Revisiting the Role of Charge Transfer and Local Excitations in Thermally Activated Delayed Fluorescence



Thermally activated delayed fluorescence (TADF) is a phenomenon that relies on the upconversion of triplet excitons to singlet excitons by means of reverse intersystem crossing (rISC). It has been shown both experimentally and theoretically that the TADF mechanism depends on the interplay between charge transfer and local excitations. However, the difference between the diabatic and adiabatic character of the involved excited states is rarely discussed in the literature. Here, we develop a diabatization procedure to implement a 4-state model Hamiltonian to a set of TADF molecules. We provide physical interpretation for the Hamiltonian elements and show their dependence on the electronic state of the equilibrium geometry. We also demonstrate how vibrations affect TADF efficiency by modifying the diabatic decomposition of the molecule. Finally, we provide a simple model that connects the diabatic Hamiltonian to the electronic properties relevant to TADF and show how such relationship translates into different optimization strategies for rISC, fluorescence and overall TADF performance.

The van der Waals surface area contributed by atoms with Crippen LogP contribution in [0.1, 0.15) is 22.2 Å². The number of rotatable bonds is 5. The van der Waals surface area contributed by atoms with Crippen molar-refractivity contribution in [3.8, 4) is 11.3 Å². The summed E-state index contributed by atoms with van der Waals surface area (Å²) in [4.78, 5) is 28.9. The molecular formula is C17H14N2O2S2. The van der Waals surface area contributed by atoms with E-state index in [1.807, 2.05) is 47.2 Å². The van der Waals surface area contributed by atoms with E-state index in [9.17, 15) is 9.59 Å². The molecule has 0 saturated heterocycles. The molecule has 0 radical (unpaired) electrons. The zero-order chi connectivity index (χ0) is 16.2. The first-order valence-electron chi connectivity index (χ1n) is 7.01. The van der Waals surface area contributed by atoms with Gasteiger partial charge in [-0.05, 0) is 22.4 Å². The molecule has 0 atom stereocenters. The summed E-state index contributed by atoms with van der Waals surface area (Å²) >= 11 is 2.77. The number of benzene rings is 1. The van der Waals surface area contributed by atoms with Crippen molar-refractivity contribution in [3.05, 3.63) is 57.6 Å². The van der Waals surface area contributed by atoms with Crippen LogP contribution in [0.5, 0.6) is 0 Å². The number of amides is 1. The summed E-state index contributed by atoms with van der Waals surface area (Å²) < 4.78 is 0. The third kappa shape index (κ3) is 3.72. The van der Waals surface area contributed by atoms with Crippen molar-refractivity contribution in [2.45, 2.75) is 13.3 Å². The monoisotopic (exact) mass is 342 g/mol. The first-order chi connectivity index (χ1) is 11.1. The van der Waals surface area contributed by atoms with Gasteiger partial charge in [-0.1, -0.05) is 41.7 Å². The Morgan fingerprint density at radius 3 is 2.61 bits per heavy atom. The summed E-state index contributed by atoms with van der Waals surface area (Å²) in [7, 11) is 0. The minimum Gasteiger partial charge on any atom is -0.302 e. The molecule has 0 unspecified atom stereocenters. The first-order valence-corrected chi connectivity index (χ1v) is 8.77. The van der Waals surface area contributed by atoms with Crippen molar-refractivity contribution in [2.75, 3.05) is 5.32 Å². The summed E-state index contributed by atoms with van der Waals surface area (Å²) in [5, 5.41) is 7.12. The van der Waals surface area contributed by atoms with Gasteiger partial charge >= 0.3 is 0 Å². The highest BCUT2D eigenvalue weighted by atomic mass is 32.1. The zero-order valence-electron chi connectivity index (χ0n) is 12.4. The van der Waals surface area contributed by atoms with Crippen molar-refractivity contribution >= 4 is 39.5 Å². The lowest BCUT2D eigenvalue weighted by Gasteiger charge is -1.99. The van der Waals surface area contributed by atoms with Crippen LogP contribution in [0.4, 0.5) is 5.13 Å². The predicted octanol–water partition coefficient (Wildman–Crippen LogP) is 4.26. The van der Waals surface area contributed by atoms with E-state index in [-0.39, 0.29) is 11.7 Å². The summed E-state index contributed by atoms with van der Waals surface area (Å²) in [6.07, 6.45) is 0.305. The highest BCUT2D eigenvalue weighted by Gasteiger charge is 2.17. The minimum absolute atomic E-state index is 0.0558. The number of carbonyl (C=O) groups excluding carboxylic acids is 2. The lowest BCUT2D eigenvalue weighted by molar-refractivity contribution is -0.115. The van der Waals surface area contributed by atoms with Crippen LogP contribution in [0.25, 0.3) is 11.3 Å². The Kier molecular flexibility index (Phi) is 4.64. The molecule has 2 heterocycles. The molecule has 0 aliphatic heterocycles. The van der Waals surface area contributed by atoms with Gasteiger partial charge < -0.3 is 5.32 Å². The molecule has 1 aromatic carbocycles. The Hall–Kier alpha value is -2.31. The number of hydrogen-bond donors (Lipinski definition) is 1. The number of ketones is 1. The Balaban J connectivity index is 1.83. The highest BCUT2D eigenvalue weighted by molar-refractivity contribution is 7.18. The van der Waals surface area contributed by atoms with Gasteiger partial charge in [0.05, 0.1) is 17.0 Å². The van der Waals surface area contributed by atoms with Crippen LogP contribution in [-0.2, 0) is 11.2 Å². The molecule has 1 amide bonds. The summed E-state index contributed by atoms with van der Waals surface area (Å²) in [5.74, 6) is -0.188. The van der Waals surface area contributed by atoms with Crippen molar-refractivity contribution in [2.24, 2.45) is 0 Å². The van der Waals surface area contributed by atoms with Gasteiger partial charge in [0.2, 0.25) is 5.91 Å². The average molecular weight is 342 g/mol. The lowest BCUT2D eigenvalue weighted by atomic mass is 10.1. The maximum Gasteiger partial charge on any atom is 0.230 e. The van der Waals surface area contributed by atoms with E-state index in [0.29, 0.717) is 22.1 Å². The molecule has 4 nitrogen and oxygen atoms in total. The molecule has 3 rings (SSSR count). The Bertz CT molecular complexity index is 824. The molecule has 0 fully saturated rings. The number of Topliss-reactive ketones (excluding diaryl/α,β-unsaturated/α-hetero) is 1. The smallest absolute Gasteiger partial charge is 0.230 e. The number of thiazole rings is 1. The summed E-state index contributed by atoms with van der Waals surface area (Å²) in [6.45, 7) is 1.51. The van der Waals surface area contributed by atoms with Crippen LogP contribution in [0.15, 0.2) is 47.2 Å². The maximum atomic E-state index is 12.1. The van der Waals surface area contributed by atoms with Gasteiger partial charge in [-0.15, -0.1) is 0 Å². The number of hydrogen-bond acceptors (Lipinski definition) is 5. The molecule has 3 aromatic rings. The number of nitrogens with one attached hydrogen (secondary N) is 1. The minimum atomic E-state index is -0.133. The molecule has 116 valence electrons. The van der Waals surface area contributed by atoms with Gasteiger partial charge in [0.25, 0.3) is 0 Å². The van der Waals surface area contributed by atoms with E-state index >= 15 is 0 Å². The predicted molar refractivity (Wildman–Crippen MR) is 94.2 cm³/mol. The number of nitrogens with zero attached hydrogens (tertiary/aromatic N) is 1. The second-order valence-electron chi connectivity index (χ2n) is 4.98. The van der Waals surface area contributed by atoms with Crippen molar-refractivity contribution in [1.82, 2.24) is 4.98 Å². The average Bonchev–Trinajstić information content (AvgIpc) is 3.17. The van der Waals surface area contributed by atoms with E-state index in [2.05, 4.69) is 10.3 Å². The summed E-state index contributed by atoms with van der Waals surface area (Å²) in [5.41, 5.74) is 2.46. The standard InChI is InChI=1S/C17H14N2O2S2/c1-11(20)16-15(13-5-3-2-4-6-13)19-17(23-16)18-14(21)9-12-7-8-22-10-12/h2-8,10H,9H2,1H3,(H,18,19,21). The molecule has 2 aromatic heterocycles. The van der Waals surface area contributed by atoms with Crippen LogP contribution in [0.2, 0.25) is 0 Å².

Supplementary material

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Supplementary Information